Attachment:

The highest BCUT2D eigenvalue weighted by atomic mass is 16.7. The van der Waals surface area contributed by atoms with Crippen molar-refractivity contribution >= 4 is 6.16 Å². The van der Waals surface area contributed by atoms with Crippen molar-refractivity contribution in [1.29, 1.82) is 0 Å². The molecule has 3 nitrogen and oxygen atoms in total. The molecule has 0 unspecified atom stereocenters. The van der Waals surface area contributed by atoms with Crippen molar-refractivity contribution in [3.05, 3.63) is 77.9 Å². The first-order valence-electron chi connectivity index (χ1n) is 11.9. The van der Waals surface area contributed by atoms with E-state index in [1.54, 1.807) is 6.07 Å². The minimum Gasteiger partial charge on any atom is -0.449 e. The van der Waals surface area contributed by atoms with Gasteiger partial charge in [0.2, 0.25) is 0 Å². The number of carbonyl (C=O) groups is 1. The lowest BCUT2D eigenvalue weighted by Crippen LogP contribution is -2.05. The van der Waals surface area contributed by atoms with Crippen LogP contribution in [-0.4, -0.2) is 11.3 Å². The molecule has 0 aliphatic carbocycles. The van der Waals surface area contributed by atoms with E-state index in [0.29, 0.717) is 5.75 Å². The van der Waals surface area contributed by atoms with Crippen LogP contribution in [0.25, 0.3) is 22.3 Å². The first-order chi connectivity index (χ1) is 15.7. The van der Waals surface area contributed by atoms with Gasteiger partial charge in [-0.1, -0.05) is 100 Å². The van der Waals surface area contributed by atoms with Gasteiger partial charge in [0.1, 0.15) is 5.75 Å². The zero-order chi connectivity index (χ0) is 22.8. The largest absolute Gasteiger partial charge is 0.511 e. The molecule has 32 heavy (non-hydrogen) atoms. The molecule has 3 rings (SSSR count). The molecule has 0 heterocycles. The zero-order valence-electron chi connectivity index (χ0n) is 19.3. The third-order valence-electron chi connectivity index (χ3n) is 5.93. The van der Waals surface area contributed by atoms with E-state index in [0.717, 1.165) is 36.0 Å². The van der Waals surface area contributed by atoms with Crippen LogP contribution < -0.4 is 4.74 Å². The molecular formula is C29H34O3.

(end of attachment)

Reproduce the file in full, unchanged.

The highest BCUT2D eigenvalue weighted by atomic mass is 16.7. The van der Waals surface area contributed by atoms with Crippen molar-refractivity contribution >= 4 is 6.16 Å². The van der Waals surface area contributed by atoms with Crippen molar-refractivity contribution in [1.29, 1.82) is 0 Å². The molecule has 3 nitrogen and oxygen atoms in total. The molecule has 0 unspecified atom stereocenters. The van der Waals surface area contributed by atoms with Crippen molar-refractivity contribution in [3.05, 3.63) is 77.9 Å². The first-order valence-electron chi connectivity index (χ1n) is 11.9. The van der Waals surface area contributed by atoms with E-state index in [1.54, 1.807) is 6.07 Å². The minimum Gasteiger partial charge on any atom is -0.449 e. The van der Waals surface area contributed by atoms with Gasteiger partial charge in [0.2, 0.25) is 0 Å². The number of carbonyl (C=O) groups is 1. The lowest BCUT2D eigenvalue weighted by Crippen LogP contribution is -2.05. The van der Waals surface area contributed by atoms with Crippen LogP contribution in [-0.4, -0.2) is 11.3 Å². The molecule has 0 aliphatic carbocycles. The van der Waals surface area contributed by atoms with E-state index in [0.29, 0.717) is 5.75 Å². The van der Waals surface area contributed by atoms with Crippen LogP contribution in [0.25, 0.3) is 22.3 Å². The first-order chi connectivity index (χ1) is 15.7. The van der Waals surface area contributed by atoms with Gasteiger partial charge in [-0.1, -0.05) is 100 Å². The van der Waals surface area contributed by atoms with Gasteiger partial charge in [0.1, 0.15) is 5.75 Å². The zero-order chi connectivity index (χ0) is 22.8. The largest absolute Gasteiger partial charge is 0.511 e. The molecule has 32 heavy (non-hydrogen) atoms. The molecule has 3 rings (SSSR count). The molecule has 0 heterocycles. The zero-order valence-electron chi connectivity index (χ0n) is 19.3. The third-order valence-electron chi connectivity index (χ3n) is 5.93. The van der Waals surface area contributed by atoms with E-state index in [0.717, 1.165) is 36.0 Å². The van der Waals surface area contributed by atoms with Crippen LogP contribution < -0.4 is 4.74 Å². The molecular formula is C29H34O3.